Thanks to the Filipino series running all month at the Siskel Center, Chicagoans can finally catch up with two of the most talked-about directors in global art cinema today—Lav Diaz, whose J.R. Jones-recommended Norte, the End of History screens again on Saturday 9/27, and Brillante Mendoza, whose 2012 Venice prizewinner Thy Womb plays this coming Saturday at 5:15 PM and the following Thursday at 8:15 PM. For the past decade Mendoza’s work has played frequently at European festivals, and in 2009 he became the first Filipino filmmaker to win the Best Director prize at Cannes. Mendoza is a controversial figure at home and abroad, not only for his explicit sex and violence but for his unpleasant depictions of Filipino society on the whole. Though eye-opening and heartbreaking, Thy Womb is less extreme than the films on which Mendoza built his international reputation, making it a fine introduction to his work. It also features some of the best big-screen photography to hit Chicago this year.
Predictably critics of the 54-year-old director accuse him of exploitation and prurience, while defenders praise him for confronting social injustice in all its ugliness. This debate fails to acknowledge, however, the sheer dynamism of Mendoza’s filmmaking, as well as the director’s sense of humor and overt sympathy for victimized characters. Serbis, his only other film to play theatrically here (the first time to a scandalized full house at the Chicago International Film Festival in 2008), concerns a family-run movie palace that’s transformed into a cruising spot for gay and transgender men. The film’s central joke is that the family still behaves more or less like a typical Filipino clan, illustrating the resilience of national traditions in the face of cultural degradation. The highly mobile cinematography reflects the family’s fighting spirit, as Mendoza’s camera struggles visibly to remain at the heart of the action at all times. Comparable to major films by Shohei Imamura (Pigs and Battleships, The Insect Woman), Serbis constructs its aesthetic around the grit and energy that enables some people to persist amid squalor.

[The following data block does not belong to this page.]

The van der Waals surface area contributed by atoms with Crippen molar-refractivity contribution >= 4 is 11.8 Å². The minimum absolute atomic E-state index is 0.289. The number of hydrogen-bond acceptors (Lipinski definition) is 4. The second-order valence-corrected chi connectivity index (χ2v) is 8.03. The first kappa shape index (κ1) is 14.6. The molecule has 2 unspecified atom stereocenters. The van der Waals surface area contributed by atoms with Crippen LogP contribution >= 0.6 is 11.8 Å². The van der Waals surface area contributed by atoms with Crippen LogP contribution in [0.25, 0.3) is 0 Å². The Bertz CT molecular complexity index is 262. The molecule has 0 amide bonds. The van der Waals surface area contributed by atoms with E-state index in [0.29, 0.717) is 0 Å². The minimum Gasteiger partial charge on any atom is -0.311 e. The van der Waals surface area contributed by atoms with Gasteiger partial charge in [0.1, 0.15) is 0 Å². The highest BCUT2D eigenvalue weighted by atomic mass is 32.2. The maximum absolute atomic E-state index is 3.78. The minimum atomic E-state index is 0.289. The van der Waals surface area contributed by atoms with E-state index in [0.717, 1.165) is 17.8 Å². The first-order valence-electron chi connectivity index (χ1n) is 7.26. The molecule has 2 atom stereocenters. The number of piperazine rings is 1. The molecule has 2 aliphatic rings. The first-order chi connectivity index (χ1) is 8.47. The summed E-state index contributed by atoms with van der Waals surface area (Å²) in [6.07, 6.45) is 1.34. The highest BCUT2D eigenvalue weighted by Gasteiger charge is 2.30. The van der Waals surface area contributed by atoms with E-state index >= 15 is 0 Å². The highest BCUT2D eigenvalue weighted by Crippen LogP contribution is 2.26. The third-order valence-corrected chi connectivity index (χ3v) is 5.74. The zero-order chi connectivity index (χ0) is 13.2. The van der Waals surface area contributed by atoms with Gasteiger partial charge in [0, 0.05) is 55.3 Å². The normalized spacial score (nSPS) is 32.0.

The same can be said of Thy Womb, which makes life in an impoverished fishing village seem as tense as a Hollywood action movie. It takes place on Tawi-Tawi, a small island in the southwestern Philippines that’s been turned into a war zone by pirates, religious extremists, and sectarian militias. The threat of violent attack hangs over the story at all times, though the film’s protagonists weather the situation with remarkable calm. They are a childless, long-married couple who are pillars of their community, providing favors and solace to all their neighbors. Mendoza often frames them in medium-long shot against the wide-open ocean or nearby mountains, subtly linking their enduring fortitude to the timeless beauty of their environment. Mendoza uses close-ups sparingly—when he does, the characters’ faces and bodies seem as towering as the landscapes.
Critic Amy Taubin described Mendoza’s Kinatay—which gained instant notoriety for its 45-minute, real-time sequence depicting the abduction, gang rape, murder, and dismemberment of a Manila prostitute—as “serious political filmmaking” that called attention to “the most extreme crimes against women that are taking place all over the world every day.” (Another admirer of the film was Isabelle Huppert, who presided over the Cannes jury that awarded Mendoza the Best Director prize and later starred in his 2012 docudrama Captive, about the 2001 kidnapping of 20 European tourists by the militant group Abu Sayyaf.) Thy Womb also calls attention to the oppression of women, though the oppression considered here is that of patriarchal hegemony. The film depicts the undoing of the couple’s loving marriage—which is caused not by terrorist activity, but by primitive social tradition. Even though they’re past middle age and live in constant peril, the husband desires an offspring. The wife, ever devoted, agrees to help him find a younger spouse, fully aware that he might have to get divorced in order to appease a new bride. In this culture, we learn, motherhood remains the highest honor a woman can have. Though Shaleha, the wife, is a mother figure to most of her community (as well as its most respected midwife), her inability to conceive makes her a second-class citizen.
More upsetting than the unexpected bursts of violence that interrupt Thy Womb is Shaleha’s calm acceptance of her own degradation. Mendoza ameliorates the frightening possibility of a terrorist attack with the more encouraging possibility that Bangas-An (the husband) will realize how satisfied he is with Shaleha and give up his search. The film’s sense of hope is strengthened by Nora Aunor’s extraordinary performance as Shaleha, which is as emotional and unpredictable as Mendoza’s images.